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Scholarships and Loans
For the 2014-2015 academic year, the Alumni Association will contribute $80,000 in scholarships and low-interest loans for Robert Wood Johnson Medical School students.
No one better appreciates a medical school’s costs and benefits than its alumni. Looking back, many physicians clearly recall their own balancing act between studying and paying bills.
In recognition of its members’ own fine education and in support of today’s students, the Alumni Association puts its greatest effort into raising funds for scholarships and loans. In the past two decades, Robert Wood Johnson Medical School alumni have contributed more than $2 million to support student scholarships and low-interest loans.
Alumni who contribute $1,000 or more to the Alumni Association Annual Fund may create a named fund. As a $1,000 donor, Mary I. Holowinsky, MD ’84, took the opportunity to name a scholarship in memory of her close friend Justine Bonsignore Zompa, MD ’84. Michael Miller, MD ’83, also gave $2,000 in memory of Dr. Zompa, which created a $3,000 scholarship. “Being a physician is still the most wonderful career. It gives so many opportunities to help others, including helping your medical school when you can,” says Dr. Holowinsky. “Of all the things we can spend money on, helping fund medical students is the best investment, because it will benefit many down the road.”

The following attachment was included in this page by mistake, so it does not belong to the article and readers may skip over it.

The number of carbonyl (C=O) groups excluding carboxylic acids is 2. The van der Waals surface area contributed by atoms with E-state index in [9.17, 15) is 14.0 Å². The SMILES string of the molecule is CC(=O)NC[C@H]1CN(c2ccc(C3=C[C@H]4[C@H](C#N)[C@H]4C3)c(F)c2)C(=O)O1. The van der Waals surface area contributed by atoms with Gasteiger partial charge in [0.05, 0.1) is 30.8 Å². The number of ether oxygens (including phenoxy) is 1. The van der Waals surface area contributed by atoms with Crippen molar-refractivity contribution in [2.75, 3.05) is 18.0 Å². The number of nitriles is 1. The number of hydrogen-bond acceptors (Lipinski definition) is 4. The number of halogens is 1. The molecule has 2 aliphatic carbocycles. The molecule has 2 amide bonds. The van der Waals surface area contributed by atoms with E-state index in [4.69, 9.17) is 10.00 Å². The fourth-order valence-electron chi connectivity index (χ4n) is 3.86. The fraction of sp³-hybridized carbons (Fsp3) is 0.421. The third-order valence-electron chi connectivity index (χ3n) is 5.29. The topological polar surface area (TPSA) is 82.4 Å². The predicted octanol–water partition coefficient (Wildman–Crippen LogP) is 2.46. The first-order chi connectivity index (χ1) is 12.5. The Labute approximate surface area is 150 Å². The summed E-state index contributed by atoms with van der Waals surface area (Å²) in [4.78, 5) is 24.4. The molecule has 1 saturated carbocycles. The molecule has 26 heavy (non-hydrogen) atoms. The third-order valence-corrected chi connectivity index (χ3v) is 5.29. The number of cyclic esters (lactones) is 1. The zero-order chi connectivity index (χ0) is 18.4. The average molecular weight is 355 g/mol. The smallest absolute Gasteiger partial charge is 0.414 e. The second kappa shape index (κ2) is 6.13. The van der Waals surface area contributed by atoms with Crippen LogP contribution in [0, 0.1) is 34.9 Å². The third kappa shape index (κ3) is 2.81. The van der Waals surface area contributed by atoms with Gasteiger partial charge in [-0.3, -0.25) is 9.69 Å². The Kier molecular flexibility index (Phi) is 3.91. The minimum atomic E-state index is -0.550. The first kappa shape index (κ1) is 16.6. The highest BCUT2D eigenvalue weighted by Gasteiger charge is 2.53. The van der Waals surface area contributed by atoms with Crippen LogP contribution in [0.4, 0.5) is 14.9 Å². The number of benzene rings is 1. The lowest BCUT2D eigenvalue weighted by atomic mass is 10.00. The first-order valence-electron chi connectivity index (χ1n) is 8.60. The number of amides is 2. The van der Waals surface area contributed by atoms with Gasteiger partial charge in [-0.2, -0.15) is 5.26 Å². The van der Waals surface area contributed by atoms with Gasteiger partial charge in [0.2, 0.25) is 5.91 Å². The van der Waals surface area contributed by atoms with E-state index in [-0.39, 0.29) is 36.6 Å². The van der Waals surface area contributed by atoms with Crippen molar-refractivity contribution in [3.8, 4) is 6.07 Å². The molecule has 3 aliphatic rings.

Donald J. Rose, MD ’80, named a scholarship in memory of his mother, Audrey. “She was very supportive of me emotionally and financially during medical school,” says Dr. Rose. “I wanted to do something in her name to decrease the emotional and financial burden on students today.”
Daniel Y. Kim, MD ’80, chose to name a $1,000 scholarship in honor of his father, Young M. Kim, MD, a New Jersey pathologist who inspired him to become a doctor. “He represented the idea that being a doctor is not a career or a profession but a way you live your life,” says Dr. Kim. “In remembering him, I want to give back to those who helped me.”
Ernest S. Biczak, MD ’77, former chair, Development Committee, underscores the importance of the association’s low-interest loans: “They support the students when they most need the help, without burdening them with vast interest on top of their tuition debt. Later, their repayments will replenish available funds and allow the program to continue supporting students year after year.” The loans carry a 3 percent annual interest rate, with payment deferred until the recipients complete their residencies or fellowships. For graduates who practice in New Jersey, the rate drops to 2 percent.
Carol A. Terregino, MD ’86, interim senior associate dean for education and associate dean for admissions, fervently hopes that alumni will support scholarships, an important tool in competing for and recruiting top students.